Getting stuck in the middle of a large pile of snow or on a stretch of ice can be an all too common occurrence during the cold winter months. Luckily, we’ve got some tips and tricks that can get your car clear in no time, even if you don’t have one of the best vehicles for winter driving. Follow these six tips below to get a car unstuck in snow:
1. Clear a path around your tires
Try to dig out snow and ice from the drive tires. You want to free up a few feet in front and behind the tires so you can move the car back and forth. This is especially important if your tires are not winterized or if you have not taken steps to prepare your vehicle for winter. Be sure to also dig out any snow under the front or center of your car that is higher than its ground clearance.
Of course, a snow shovel makes this much easier, so try to keep one in the trunk if you plan to drive in snowy conditions.
2. Rock the car free of the snow
Gently shifting from drive to reverse can help clear some of the snow around your wheels. “You go into driving, then reverse, then repeat,” says Mark Osborne, who oversees Michigan Technological University’s winter driving school. “But you have to be careful not to mess up your transmission. I put my foot on the brake at the top of every ‘rock’ so the car is stationary when I shift. It’s also good to shift into neutral a second before you shift.” “
3. Do not lower the throttle
You’ll always be tempted to floor it if you’re stuck in snow or ice, but don’t. Lightly step on the pedal to give the vehicle just a little gas for a moment and then release. Repeat to improve the necessary “rocking” motion. It’s momentum that sets you free, not force.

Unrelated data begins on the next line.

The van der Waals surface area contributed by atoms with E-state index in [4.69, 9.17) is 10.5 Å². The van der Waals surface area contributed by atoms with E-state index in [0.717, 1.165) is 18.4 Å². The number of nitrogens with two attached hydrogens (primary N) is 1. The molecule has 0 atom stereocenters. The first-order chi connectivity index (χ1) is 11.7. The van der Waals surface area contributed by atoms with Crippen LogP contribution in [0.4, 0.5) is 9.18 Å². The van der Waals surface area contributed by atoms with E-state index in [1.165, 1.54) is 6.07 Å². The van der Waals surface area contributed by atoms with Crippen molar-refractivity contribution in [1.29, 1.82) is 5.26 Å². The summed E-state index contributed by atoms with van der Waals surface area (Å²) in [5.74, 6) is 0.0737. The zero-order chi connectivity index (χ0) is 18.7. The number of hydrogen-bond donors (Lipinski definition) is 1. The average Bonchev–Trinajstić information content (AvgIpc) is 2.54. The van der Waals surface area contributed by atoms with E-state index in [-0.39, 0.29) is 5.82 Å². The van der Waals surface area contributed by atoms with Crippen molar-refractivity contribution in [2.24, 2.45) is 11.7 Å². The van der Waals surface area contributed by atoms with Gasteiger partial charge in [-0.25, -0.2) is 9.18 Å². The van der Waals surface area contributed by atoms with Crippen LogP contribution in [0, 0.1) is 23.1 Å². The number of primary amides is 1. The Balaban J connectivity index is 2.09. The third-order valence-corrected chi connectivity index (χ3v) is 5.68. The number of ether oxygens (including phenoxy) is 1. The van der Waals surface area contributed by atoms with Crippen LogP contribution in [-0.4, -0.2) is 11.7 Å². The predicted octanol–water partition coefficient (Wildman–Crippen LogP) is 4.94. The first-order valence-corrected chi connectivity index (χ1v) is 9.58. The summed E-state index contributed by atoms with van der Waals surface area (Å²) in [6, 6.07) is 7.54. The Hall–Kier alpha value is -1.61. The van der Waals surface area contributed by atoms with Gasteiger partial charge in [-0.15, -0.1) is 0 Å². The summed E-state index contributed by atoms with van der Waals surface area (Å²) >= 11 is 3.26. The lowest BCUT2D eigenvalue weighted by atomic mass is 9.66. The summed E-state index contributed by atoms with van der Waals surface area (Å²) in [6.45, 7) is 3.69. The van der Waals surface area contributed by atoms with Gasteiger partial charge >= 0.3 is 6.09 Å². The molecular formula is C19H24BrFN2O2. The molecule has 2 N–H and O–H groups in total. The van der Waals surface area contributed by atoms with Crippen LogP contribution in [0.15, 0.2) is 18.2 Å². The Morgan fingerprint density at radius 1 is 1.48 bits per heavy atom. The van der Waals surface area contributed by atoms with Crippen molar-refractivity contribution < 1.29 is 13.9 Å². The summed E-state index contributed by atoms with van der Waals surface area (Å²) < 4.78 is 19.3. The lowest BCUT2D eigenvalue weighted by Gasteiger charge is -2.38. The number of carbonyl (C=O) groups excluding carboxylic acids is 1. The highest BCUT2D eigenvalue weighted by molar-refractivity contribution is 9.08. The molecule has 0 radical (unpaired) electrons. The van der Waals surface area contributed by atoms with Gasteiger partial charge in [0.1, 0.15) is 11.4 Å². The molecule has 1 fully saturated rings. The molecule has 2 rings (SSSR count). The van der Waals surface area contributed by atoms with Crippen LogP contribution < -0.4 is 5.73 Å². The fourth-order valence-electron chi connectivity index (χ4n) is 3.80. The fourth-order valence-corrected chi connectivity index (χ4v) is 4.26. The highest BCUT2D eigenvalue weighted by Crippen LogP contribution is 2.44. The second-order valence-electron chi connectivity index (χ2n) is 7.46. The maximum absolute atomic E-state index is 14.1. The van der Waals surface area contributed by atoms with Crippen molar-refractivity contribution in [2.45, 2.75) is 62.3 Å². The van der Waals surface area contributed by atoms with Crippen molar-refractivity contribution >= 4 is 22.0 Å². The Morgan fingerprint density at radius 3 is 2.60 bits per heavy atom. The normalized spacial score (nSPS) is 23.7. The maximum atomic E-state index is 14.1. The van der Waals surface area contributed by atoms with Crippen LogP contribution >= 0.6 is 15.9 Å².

4. Add traction under your tires
If you still can’t get your car free, next time you can try to get a grip under the wheels. Things like sandbags, salt, dirt or even cat litter can be used when your car is stuck in snow. Throw several fists under the tires for better grip, then try the throttle again.
It is also important to remember to turn off the traction control if you are stuck in snow. This is one of several safety features that can help you maintain control of your vehicle if you’re driving on ice on the road, but leaving it on when it’s stuck in snow is a different story. Traction control prevents wheelspin, which is the rotation of a vehicle’s wheels without traction, and can sometimes help you get your car out of snow.
5. Get others to help push your car
If you have other people in your car, or friendly bystanders who can help, simply pushing your car out of the snow can be a simple solution. Gently press the gas while the car is pushed to increase speed. Safety always comes first, so make sure you’re in forward gear and the ground isn’t too slippery for helpers to push on. Using snow chains can also help create traction under your tires, making it easier to move through snow and ice.
6. Ask for help
If all else fails and you can’t seem to figure out how to get your car out of snow, the next best thing is to call for help. Many insurance companies offer 24-hour roadside assistance services that can help you get a car out of snow, jump-start a dead battery, fill an empty gas tank, and more.
Always keep a cool head
Whether you’re stuck in snow or driving on an icy stretch, try to stay calm. Don’t do anything sudden, like slam on the brakes. “If you do that, you’re going to transfer your vehicle’s weight to your front wheels,” says Osborne. “It lightens up the back, making it more likely that your rear end will spin.” Instead, Osborne says, gradually ease off the throttle and hold the steering steady until you’ve cleared the ice.
Getting your car stuck isn’t the only problem when winter comes. Snow and icy pavement can lead to accidents. To help you navigate inclement weather this winter, check out our snow driving safety tips.
24-way assistance is available. Contact your local Bolder Insurance Advisor to find out more.
This article is provided by Nationwide Insurance, a Bolder Insurance partner.
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